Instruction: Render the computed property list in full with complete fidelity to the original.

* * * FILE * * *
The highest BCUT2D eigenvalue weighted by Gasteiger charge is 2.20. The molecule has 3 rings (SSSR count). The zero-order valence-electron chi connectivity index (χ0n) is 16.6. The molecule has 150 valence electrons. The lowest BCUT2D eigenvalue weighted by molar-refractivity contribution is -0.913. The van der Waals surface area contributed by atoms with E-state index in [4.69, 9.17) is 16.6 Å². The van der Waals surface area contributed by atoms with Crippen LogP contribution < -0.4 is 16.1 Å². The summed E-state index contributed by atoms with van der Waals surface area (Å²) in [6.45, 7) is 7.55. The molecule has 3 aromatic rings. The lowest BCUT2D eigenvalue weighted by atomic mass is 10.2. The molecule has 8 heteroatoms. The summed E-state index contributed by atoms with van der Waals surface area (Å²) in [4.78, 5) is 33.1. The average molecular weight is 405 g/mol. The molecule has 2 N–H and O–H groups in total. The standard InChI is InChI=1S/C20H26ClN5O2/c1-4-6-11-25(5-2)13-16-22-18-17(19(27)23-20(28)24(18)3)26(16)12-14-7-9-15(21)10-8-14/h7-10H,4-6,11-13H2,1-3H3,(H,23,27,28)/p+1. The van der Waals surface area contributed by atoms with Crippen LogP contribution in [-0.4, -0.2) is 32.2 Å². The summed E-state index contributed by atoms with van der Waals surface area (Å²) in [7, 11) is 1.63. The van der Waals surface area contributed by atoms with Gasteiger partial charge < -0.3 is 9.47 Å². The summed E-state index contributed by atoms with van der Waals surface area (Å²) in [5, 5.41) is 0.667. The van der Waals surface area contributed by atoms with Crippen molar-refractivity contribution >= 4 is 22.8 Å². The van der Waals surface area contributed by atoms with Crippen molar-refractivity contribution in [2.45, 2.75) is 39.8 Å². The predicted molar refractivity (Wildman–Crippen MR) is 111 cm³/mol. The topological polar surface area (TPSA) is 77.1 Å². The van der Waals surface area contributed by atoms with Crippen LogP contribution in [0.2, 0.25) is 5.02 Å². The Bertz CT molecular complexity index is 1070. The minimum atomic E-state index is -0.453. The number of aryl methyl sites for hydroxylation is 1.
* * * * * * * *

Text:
The highest BCUT2D eigenvalue weighted by Gasteiger charge is 2.20. The molecule has 3 rings (SSSR count). The zero-order valence-electron chi connectivity index (χ0n) is 16.6. The molecule has 150 valence electrons. The lowest BCUT2D eigenvalue weighted by molar-refractivity contribution is -0.913. The van der Waals surface area contributed by atoms with E-state index in [4.69, 9.17) is 16.6 Å². The van der Waals surface area contributed by atoms with Crippen LogP contribution < -0.4 is 16.1 Å². The summed E-state index contributed by atoms with van der Waals surface area (Å²) in [6.45, 7) is 7.55. The molecule has 3 aromatic rings. The lowest BCUT2D eigenvalue weighted by atomic mass is 10.2. The molecule has 8 heteroatoms. The summed E-state index contributed by atoms with van der Waals surface area (Å²) in [4.78, 5) is 33.1. The average molecular weight is 405 g/mol. The molecule has 2 N–H and O–H groups in total. The standard InChI is InChI=1S/C20H26ClN5O2/c1-4-6-11-25(5-2)13-16-22-18-17(19(27)23-20(28)24(18)3)26(16)12-14-7-9-15(21)10-8-14/h7-10H,4-6,11-13H2,1-3H3,(H,23,27,28)/p+1. The van der Waals surface area contributed by atoms with Crippen LogP contribution in [-0.4, -0.2) is 32.2 Å². The summed E-state index contributed by atoms with van der Waals surface area (Å²) in [7, 11) is 1.63. The van der Waals surface area contributed by atoms with Gasteiger partial charge < -0.3 is 9.47 Å². The summed E-state index contributed by atoms with van der Waals surface area (Å²) in [5, 5.41) is 0.667. The van der Waals surface area contributed by atoms with Crippen molar-refractivity contribution >= 4 is 22.8 Å². The van der Waals surface area contributed by atoms with Crippen molar-refractivity contribution in [2.45, 2.75) is 39.8 Å². The predicted molar refractivity (Wildman–Crippen MR) is 111 cm³/mol. The topological polar surface area (TPSA) is 77.1 Å². The van der Waals surface area contributed by atoms with Crippen LogP contribution in [0.2, 0.25) is 5.02 Å². The Bertz CT molecular complexity index is 1070. The minimum atomic E-state index is -0.453. The number of aryl methyl sites for hydroxylation is 1.